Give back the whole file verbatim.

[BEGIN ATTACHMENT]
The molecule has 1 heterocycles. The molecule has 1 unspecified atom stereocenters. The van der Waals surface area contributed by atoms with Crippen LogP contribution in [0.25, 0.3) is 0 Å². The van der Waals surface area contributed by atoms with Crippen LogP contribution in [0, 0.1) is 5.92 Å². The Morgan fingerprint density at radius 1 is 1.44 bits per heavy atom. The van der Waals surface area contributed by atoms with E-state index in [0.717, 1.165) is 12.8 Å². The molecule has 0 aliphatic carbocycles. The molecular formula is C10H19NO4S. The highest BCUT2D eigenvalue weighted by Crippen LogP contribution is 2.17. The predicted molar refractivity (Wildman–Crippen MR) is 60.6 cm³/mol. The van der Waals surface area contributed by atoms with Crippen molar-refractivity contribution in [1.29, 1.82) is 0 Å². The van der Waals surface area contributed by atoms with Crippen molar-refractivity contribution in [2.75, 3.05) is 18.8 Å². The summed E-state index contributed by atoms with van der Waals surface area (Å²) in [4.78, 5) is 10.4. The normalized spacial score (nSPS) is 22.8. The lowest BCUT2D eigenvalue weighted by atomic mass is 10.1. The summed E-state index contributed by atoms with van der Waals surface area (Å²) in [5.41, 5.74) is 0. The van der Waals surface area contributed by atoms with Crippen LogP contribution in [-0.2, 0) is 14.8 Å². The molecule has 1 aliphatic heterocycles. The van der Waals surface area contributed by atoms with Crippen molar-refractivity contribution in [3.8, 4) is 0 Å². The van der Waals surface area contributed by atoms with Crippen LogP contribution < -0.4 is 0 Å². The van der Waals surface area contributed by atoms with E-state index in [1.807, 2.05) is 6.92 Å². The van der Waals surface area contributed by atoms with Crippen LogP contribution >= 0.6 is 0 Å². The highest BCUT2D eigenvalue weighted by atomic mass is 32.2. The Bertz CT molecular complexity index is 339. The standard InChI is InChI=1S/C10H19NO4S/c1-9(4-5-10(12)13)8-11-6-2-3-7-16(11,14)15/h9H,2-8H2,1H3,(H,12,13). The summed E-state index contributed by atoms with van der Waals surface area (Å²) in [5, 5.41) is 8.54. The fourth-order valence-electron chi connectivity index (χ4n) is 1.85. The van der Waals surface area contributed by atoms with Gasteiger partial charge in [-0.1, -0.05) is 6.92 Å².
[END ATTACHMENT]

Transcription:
The molecule has 1 heterocycles. The molecule has 1 unspecified atom stereocenters. The van der Waals surface area contributed by atoms with Crippen LogP contribution in [0.25, 0.3) is 0 Å². The van der Waals surface area contributed by atoms with Crippen LogP contribution in [0, 0.1) is 5.92 Å². The Morgan fingerprint density at radius 1 is 1.44 bits per heavy atom. The van der Waals surface area contributed by atoms with E-state index in [0.717, 1.165) is 12.8 Å². The molecule has 0 aliphatic carbocycles. The molecular formula is C10H19NO4S. The highest BCUT2D eigenvalue weighted by Crippen LogP contribution is 2.17. The predicted molar refractivity (Wildman–Crippen MR) is 60.6 cm³/mol. The van der Waals surface area contributed by atoms with Crippen molar-refractivity contribution in [1.29, 1.82) is 0 Å². The van der Waals surface area contributed by atoms with Crippen molar-refractivity contribution in [2.75, 3.05) is 18.8 Å². The summed E-state index contributed by atoms with van der Waals surface area (Å²) in [4.78, 5) is 10.4. The normalized spacial score (nSPS) is 22.8. The lowest BCUT2D eigenvalue weighted by atomic mass is 10.1. The summed E-state index contributed by atoms with van der Waals surface area (Å²) in [5.41, 5.74) is 0. The van der Waals surface area contributed by atoms with Crippen LogP contribution in [-0.2, 0) is 14.8 Å². The molecule has 1 aliphatic heterocycles. The van der Waals surface area contributed by atoms with Crippen molar-refractivity contribution in [3.8, 4) is 0 Å². The van der Waals surface area contributed by atoms with Crippen LogP contribution < -0.4 is 0 Å². The van der Waals surface area contributed by atoms with E-state index in [1.807, 2.05) is 6.92 Å². The van der Waals surface area contributed by atoms with Crippen LogP contribution >= 0.6 is 0 Å². The highest BCUT2D eigenvalue weighted by atomic mass is 32.2. The Bertz CT molecular complexity index is 339. The standard InChI is InChI=1S/C10H19NO4S/c1-9(4-5-10(12)13)8-11-6-2-3-7-16(11,14)15/h9H,2-8H2,1H3,(H,12,13). The summed E-state index contributed by atoms with van der Waals surface area (Å²) in [5, 5.41) is 8.54. The fourth-order valence-electron chi connectivity index (χ4n) is 1.85. The van der Waals surface area contributed by atoms with Gasteiger partial charge in [-0.1, -0.05) is 6.92 Å².